I pulled it out because I will be building a few pieces of furniture and will be modeling the design in Rhino. Yes, I do remember how to make furniture, astounding is it not? It is nice to be using one of my favorite programs of all time, three thumbs up (way up) to Rhino. Though, to be fair, Alias kicks ass, but was always just to expensive and did not have enough export options.

As for the furniture, I have a couple of new tools to help in the endevour. I won’t mention what they are until I have had time to fully test them out as a number of snooty woodworkers that I know will no doubt be looking down their noses at my new machines.

Wednesday, September 14, 2005

Texas Furniture Makers Show

The Texas Furniture Makers Show will be held at the Kerr Arts & Culture Center in Kerrville Texas. The show opens on October 28th and runs through December 5, 2005.

This is the sixth year of the show which has consistently been filled with a an excellent and eclectic range of finely crafted work.

I had the pleasure of judging the show in its second and third years. It has come a long way since then and now the show is judged by an ever changing three person committee of highly qualified individuals.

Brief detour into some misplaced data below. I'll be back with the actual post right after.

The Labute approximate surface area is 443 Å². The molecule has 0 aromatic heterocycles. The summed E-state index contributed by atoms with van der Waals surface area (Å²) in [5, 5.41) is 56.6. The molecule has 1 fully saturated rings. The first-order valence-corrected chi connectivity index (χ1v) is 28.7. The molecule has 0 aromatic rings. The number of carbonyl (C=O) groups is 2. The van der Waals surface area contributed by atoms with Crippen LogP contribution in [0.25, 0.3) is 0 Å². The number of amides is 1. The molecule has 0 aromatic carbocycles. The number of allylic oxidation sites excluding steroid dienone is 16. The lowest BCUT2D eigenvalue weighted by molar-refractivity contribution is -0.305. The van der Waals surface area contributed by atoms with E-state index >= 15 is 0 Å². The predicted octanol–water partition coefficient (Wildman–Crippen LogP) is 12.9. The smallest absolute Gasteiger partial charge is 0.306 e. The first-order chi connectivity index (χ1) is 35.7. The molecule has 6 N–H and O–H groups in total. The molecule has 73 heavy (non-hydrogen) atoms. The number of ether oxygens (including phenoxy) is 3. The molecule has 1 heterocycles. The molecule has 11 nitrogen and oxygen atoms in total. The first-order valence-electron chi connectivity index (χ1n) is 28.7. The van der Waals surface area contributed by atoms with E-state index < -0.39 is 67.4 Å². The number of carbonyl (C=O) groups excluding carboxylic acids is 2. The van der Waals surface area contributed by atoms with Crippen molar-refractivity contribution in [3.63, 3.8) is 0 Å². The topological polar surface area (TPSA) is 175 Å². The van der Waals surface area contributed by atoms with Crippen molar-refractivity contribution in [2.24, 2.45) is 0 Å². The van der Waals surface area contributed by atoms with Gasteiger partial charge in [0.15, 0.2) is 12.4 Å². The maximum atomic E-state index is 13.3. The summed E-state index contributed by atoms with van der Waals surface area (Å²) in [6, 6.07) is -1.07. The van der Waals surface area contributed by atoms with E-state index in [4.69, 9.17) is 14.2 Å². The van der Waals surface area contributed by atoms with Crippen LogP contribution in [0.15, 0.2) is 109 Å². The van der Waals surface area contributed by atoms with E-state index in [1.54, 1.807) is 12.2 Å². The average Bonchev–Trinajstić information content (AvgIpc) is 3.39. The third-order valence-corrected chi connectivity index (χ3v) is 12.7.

Jim Derby, the president of KACC (Kerr Arts & Culture Center), has done a tremendous job of building the show. Ken Malson has also been instrumental in the development of the show.

The event just keeps getting bigger and better. Last year I was fortunate enough to inaugurate a continuing education event for woodworkers focusing on design. This year in addition to the design class that I taught, KACC is also offering a great class on wood finishing, which is one of the more overlooked, yet very important parts of woodworking.

This year, Karl Muench will be teaching the design class and Curtis Whittington will be teaching the finishing class. If I can manage to get there, I will be sitting in on the design class and putting my two cents in. But I am very torn as the finishing class is held at the same time.

I highly recommend all Texas woodworkers to submit their work for the show (it is too late this year, but start thinking ahead for next year).

For anyone interested in design, this is a great show to see. If you are anywhere near Kerrville, you really should go see this show. Kerrville is quite a nice little town in the Hill Country so stay and have a look around. You will be surprised by the number of galleries the town has, I know I was.